But by 2012 Argentina’s comprehensive welfare state had sunk to number 73 in world per capita GDP by World Bank estimates, at Int$12,043, down to only one-third that of France. Its ratio of the top ten percent richest to the bottom ten percent poorest was 31.6 to one (compared to half, 15.9 to one, in the U.S.). With all of Argentina’s government control the result has been a much poorer country and larger inequality than the capitalist U.S. Francis might respond that market reforms were instituted in Argentina in the 1990s and things got worse for the poor. Yet, the numbers show they did work for a while as all three parties in the following election ran as pro market. In the end, Argentina could not defeat the crony capitalist/union corruption nor meet public welfare expectations nor control the enormous debt that still hobble it today.
Francis’ capitalism is indeed unjust. But it is caricature, useful for making points but distortion nonetheless. In another place he says “wild capitalism” and communism must be condemned with “the same vigor” (OHAE: 160), really, with the latter killing 100 million of its own people? Adam Smith, the inventor of the “invisible hand” analogy, would agree Francis’ capitalism is unjust since Smith insisted upon the necessity of charity and even local welfare. Today’s reality is the over-regulatory welfare state, not wild markets, which Francis implicitly recognized by saying now we must go beyond “a simple welfare mentality.” He argued that the “great temptation” in aiding the poor “is falling into an attitude of protective paternalism that does not allow them to grow” (OHAE: 169). He understands the benefits of decentralization for the church and recognizes the need for subsidiarity but he despairs that it is becoming “difficult to find local solutions.” He concedes that business can be a “noble vocation” in creating jobs but he simply presupposes growth, which is the economic justification for the market.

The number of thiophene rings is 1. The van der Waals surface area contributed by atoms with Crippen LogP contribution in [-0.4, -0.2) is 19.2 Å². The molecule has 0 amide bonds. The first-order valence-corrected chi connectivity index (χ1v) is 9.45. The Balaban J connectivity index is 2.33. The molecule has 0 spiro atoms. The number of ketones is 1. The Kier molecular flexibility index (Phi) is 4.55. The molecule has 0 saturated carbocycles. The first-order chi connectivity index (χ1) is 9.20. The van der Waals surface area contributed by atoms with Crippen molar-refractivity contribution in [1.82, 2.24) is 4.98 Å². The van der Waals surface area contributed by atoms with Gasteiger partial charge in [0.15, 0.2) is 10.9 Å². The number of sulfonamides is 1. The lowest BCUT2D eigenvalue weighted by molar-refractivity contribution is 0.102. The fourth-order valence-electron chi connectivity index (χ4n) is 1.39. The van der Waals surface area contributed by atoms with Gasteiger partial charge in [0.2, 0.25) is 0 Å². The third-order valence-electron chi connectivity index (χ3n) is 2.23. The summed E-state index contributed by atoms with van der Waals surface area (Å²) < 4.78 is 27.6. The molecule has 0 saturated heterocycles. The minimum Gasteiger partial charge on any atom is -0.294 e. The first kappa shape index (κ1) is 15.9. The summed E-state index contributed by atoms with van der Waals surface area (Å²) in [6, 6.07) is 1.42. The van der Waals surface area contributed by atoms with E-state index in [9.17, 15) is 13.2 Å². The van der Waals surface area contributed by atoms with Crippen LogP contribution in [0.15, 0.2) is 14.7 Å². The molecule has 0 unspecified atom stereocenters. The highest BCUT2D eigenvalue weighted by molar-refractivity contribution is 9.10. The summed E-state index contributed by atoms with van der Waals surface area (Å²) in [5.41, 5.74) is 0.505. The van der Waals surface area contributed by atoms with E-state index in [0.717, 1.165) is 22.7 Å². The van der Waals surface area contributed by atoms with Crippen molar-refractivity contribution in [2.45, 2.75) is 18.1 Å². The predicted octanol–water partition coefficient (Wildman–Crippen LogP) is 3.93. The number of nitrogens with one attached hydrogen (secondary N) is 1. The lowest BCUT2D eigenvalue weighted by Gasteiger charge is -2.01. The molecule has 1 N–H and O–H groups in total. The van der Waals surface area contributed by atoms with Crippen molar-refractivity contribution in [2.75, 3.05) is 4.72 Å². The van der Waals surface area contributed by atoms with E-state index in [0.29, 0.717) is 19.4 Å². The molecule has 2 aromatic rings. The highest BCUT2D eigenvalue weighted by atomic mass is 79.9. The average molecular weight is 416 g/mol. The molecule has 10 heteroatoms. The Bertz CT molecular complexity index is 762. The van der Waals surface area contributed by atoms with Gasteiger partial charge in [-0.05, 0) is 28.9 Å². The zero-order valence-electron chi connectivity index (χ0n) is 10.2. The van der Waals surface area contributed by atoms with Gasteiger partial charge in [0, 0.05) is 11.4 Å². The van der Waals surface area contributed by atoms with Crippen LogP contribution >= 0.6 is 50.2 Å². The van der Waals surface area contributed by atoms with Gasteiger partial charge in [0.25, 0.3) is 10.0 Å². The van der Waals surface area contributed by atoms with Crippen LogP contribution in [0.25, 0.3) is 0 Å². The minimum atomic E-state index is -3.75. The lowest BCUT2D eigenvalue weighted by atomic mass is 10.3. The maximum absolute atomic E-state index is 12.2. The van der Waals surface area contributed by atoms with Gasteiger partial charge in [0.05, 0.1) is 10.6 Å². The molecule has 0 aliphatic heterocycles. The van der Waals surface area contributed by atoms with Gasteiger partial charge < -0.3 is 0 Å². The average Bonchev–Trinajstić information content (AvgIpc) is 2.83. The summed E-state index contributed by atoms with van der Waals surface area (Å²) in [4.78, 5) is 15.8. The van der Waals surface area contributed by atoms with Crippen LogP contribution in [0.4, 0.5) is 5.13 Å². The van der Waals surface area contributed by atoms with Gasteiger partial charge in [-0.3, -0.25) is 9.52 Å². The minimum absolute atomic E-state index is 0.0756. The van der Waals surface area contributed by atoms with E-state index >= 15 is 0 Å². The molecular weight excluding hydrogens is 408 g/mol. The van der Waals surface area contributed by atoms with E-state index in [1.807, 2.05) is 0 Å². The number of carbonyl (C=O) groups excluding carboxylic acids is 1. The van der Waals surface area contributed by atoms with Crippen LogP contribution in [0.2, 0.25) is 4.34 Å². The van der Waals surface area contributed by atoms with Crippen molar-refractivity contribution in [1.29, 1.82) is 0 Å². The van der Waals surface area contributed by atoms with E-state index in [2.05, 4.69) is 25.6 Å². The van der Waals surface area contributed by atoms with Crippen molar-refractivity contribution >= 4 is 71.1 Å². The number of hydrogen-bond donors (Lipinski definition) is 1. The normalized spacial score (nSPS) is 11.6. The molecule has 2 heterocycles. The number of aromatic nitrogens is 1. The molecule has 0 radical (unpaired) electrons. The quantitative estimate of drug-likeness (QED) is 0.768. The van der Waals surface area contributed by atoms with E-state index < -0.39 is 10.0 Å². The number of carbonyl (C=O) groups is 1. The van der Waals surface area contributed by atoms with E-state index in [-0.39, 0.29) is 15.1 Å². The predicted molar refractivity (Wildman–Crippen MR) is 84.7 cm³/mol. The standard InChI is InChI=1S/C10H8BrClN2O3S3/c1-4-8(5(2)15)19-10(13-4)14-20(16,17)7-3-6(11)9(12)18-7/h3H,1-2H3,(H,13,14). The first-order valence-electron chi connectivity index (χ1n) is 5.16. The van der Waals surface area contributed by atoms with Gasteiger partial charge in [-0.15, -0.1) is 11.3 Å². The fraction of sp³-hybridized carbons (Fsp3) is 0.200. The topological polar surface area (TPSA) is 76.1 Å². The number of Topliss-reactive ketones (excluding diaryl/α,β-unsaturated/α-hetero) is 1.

My 1978 book Does Freedom Work? critiqued Paul VI’s encyclical Populorum Progresso and argued his morality was sound but his empirical understanding of economics was not. Popes are not infallible on empirical matters and the book presented hope that a future pope could understand them. And then there were John Paul II and Benedict who looked deeply into the market. John Paul lived under communism and was required to ask why capitalism had produced the sounder society. Benedict lived under Nazism and was forced to consider the other major economic systems. Sufficient study could not fail to notice the obvious, that capitalism worked better and reduced world poverty. They even questioned the welfare state for “its bureaucratic way of thinking” rather than “concern for serving its clients” and proposed decentralization and “perceiving the deeper human need” instead (Centesimus Annus: 48), placing much of this sounder reasoning into their encyclicals and their updated Catechism.
Francis specifically said he was speaking only as a pastor, one who accepted the church’s teachings. Evangelii Gaudium was merely “pastoral advice.” Would anyone have listened if he was as balanced as were his predecessors in their thoughtful official doctrines? He correctly explained that prosperity can breed indifference, can lead to mindless commercialism, prurient escapism and neglect of neighbor and it was time for a worldwide wake-up call. It worked. Francis’ uninhibited passion for the human dignity of every person is essential in forcing us to face the higher challenge. But his admitted lack of interest in technical matters about markets and governance, that the market is a necessary although not sufficient condition for a humane social life, can have horrendous consequences in denying the poor the opportunity to rise from the squalor enforced by a too often rapacious and bureaucratic welfare state.